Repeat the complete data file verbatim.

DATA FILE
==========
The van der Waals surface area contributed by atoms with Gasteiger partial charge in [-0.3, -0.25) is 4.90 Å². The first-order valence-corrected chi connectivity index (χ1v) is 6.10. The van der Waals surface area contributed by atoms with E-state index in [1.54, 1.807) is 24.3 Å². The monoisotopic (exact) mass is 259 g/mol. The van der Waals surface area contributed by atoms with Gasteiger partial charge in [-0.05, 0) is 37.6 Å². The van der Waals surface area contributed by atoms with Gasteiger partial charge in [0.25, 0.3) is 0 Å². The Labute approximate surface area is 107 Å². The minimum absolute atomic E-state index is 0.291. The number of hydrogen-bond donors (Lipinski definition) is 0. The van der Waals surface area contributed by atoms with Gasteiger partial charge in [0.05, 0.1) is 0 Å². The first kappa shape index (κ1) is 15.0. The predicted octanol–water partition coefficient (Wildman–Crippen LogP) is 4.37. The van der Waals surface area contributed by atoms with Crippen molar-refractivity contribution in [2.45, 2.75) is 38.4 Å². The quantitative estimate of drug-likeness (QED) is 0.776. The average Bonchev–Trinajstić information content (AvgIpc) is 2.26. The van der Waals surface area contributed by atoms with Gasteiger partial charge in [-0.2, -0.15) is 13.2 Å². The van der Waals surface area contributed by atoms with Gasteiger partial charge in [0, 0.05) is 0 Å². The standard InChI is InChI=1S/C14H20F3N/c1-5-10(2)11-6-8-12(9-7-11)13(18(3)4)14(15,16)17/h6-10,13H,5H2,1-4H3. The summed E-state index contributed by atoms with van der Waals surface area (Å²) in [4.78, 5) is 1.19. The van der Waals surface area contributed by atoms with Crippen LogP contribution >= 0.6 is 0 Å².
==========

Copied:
The van der Waals surface area contributed by atoms with Gasteiger partial charge in [-0.3, -0.25) is 4.90 Å². The first-order valence-corrected chi connectivity index (χ1v) is 6.10. The van der Waals surface area contributed by atoms with E-state index in [1.54, 1.807) is 24.3 Å². The monoisotopic (exact) mass is 259 g/mol. The van der Waals surface area contributed by atoms with Gasteiger partial charge in [-0.05, 0) is 37.6 Å². The van der Waals surface area contributed by atoms with Gasteiger partial charge in [0.25, 0.3) is 0 Å². The Labute approximate surface area is 107 Å². The minimum absolute atomic E-state index is 0.291. The number of hydrogen-bond donors (Lipinski definition) is 0. The van der Waals surface area contributed by atoms with Gasteiger partial charge in [0.05, 0.1) is 0 Å². The first kappa shape index (κ1) is 15.0. The predicted octanol–water partition coefficient (Wildman–Crippen LogP) is 4.37. The van der Waals surface area contributed by atoms with Crippen molar-refractivity contribution in [2.45, 2.75) is 38.4 Å². The quantitative estimate of drug-likeness (QED) is 0.776. The average Bonchev–Trinajstić information content (AvgIpc) is 2.26. The van der Waals surface area contributed by atoms with Gasteiger partial charge in [-0.2, -0.15) is 13.2 Å². The van der Waals surface area contributed by atoms with Gasteiger partial charge in [0, 0.05) is 0 Å². The standard InChI is InChI=1S/C14H20F3N/c1-5-10(2)11-6-8-12(9-7-11)13(18(3)4)14(15,16)17/h6-10,13H,5H2,1-4H3. The summed E-state index contributed by atoms with van der Waals surface area (Å²) in [4.78, 5) is 1.19. The van der Waals surface area contributed by atoms with Crippen LogP contribution >= 0.6 is 0 Å².